Q I just spent a week driving around the Salt Lake City area. It seemed like every other road I drove on was under construction as they improved roads, widened roads to add more lanes and were even building new roads.
San Jose seems to be the exact opposite. The only road construction I see on San Jose streets is projects like the Hedding Headache, where San Jose turned a four-lane thoroughfare into a two-lane parking lot.
I guess it's all part of some liberal fantasy where, if they make driving a car inconvenient enough, everybody will take mass transit or ride their bikes everywhere, and the Earth will be happy and rose petals will magically fall from the sky.
A Over the last three decades the Bay Area has added more than 500 miles of new highway lanes -- 300 of them in the San Jose area. You pick a highway and it's wider than ever. While bottlenecks remain -- think north Interstate 680 up the Sunol Grade -- most of our highways are as wide as they are ever going to be.
But numerous cities are rethinking their street network. And many are opting to reduce the number of lanes to add bicycle and bus-only lanes. San Jose, San Francisco, Santa Clara and Sunnyvale are among leaders of that effort.
What do you think the solution is? Wider roads? Narrower roads? More toll lanes? More transit? More bike lanes? Another recession?
Q Forget the sun and other stupid complaints. Why in the heck aren't folks in San Jose and elsewhere not crying about our city streets? I can't enjoy my $50,000 Lexus. I am now thinking about buying an old clunker to bounce around in.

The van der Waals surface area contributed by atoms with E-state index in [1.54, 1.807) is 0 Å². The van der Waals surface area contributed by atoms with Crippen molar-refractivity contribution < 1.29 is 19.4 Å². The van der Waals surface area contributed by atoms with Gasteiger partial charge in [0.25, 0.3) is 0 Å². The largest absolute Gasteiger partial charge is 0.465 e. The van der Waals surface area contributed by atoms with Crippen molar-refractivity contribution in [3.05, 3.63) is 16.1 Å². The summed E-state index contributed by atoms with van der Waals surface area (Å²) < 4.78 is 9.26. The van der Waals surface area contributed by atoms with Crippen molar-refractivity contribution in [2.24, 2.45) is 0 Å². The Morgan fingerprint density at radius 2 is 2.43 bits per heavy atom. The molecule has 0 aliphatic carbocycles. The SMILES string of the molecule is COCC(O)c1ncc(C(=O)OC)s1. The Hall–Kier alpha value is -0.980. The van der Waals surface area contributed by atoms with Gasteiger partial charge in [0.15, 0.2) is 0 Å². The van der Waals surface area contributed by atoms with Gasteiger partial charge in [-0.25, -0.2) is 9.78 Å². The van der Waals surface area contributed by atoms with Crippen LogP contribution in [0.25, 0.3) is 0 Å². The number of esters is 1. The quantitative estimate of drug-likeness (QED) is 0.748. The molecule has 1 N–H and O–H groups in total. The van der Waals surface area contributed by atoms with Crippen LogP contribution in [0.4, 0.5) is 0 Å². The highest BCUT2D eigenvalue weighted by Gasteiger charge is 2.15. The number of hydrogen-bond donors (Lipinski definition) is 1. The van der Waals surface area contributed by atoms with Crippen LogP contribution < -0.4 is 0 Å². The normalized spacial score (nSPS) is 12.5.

A And bounce you will. San Jose spends about $20 million a year for street repairs and should be spending about $100 million a year. It also faces a $339 million backlog to repair 375 miles of neighborhood streets in poor shape.
In a few weeks the city may announce a tax measure to address possible funding fixes. Being considered are a general city sales tax, extending and diverting to street repair a 30-year, countywide half-cent sales tax that voters passed in 2000 to pay for BART, or a $295 million street repair bond measure.
But even where street repairs are in full-speed-ahead more, there is unhappiness.
Q I just have to say the repaving in Sunnyvale along Evelyn and Mary avenues is the most poorly managed road project I have ever witnessed. The intersection at Central Expressway is a mess every morning and requires nearly 10 minutes just to get onto Evelyn (I live off California Avenue). On my way home, when I am turning onto Mary I've waited through four cycles before getting through (more than 10 minutes). It's a terrible, terrible mess. Any chance you know when they will finish their construction?
A Sure, but first. ...
Q Does Sunnyvale do any advance planning and have some cutoff on what percentage of an area can be under construction at any given time? I work on North Mary. It's unreal here. I was trying to go to Fremont and Mary at lunch, a 10-minute drive each way in traffic, took me 45. There is construction at Mary and Maude, Mary and Evelyn (tons of it). When I got to Mathilda there was construction there. I turned right on El Camino and then left on Mary and more construction. On the way back I decided to just go down Mary, since it was open that direction. Huge mistake. At Evelyn some genius decided to block ALL traffic in that direction and divert us toward Mathilda. They wouldn't even let you make a right on the side streets to connect to Mathilda.
A The city says it does review traffic management plans submitted by private development projects for safety and traffic flow considerations. However, numerous variables continually affect the timing of each project, making them impractical to coordinate. Many of the roads you mention are part of the city's road repaving list underway now. The good news is that repaving on Evelyn will be completed in about two weeks.